Friday, March 23, 2007


Allegations of Poor Care Being Probed

The Defense Department's inspector general is investigating allegations of poor medical care at the Armed Forces Retirement Home in Washington, Secretary of Defense Robert M. Gates said yesterday.

"My view on this is to shine the light on all of these things," Gates told reporters yesterday.

The action is in response to a letter sent to Gates this week by the Government Accountability Office reporting allegations of a rising death rate among veterans at the retirement home and reports of rooms spattered with urine, feces and blood.

The Pentagon has also sent the allegations to the Joint Commission, an independent organization that accredits medical care facilities, and said that it would welcome an investigation by the agency, said Maj. Stewart Upton, a Pentagon spokesman.

The Pentagon sent four doctors to the home Wednesday morning to make a preliminary evaluation of the allegations, which were made to the GAO by unidentified medical personnel who have treated residents. The Pentagon team "found the facility to be clean and residents appeared well cared for," Upton said, adding that the team's investigation will continue.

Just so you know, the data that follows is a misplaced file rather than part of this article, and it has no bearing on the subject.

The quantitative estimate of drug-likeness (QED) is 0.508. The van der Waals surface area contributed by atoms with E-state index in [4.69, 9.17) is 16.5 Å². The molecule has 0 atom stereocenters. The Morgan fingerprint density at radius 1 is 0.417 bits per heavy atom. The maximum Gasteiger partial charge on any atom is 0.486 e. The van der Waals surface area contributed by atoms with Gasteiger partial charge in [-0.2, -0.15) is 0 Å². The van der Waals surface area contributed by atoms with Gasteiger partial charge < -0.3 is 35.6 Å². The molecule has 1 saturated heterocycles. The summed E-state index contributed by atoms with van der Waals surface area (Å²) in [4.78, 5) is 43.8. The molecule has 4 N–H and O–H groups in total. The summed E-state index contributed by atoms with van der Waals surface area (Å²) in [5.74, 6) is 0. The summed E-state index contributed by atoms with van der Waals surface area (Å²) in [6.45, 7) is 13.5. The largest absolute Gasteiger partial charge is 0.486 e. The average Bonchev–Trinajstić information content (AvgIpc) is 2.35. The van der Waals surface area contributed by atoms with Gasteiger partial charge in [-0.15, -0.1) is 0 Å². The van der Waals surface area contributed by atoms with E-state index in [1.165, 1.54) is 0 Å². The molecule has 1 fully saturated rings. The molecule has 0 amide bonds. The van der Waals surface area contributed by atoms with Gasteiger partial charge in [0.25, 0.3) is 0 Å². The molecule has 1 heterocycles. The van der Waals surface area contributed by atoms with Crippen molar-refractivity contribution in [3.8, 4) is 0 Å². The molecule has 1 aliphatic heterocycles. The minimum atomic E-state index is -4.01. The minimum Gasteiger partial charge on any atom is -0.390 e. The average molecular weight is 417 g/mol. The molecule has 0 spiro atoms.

-- Steve Vogel


Efforts to Keep Facility Open Are Opposed

U.S. Sen. John W. Warner (R-Va.) is opposing efforts to keep Walter Reed Army Medical Center open, saying that a legislative measure being considered by the House today threatens to disrupt the entire base closure process.

The House Appropriations Committee unanimously passed a measure last week that would bar the use of any federal funds to carry out the closure of Walter Reed, which was selected for closure in 2005 by the Base Realignment and Closure Commission. The measure is attached to a war funding bill being debated by Congress.

In a letter sent Tuesday to the Senate Appropriations Committee, Warner said that the "unprecedented proposal" to remove one installation from the closure list would lead "to the eventual collapse of the BRAC process that we have adopted for 20 years as the most fair and impartial method for the closure of military installations."

Warner instead urged the Senate to approve $123 million in funding for construction of hospital facilities planned at the National Naval Medical Center in Bethesda and at Fort Belvoir in Fairfax County.

The consolidation would "vastly improve processes for our wounded service members," Warner said in his letter.

-- Steve Vogel

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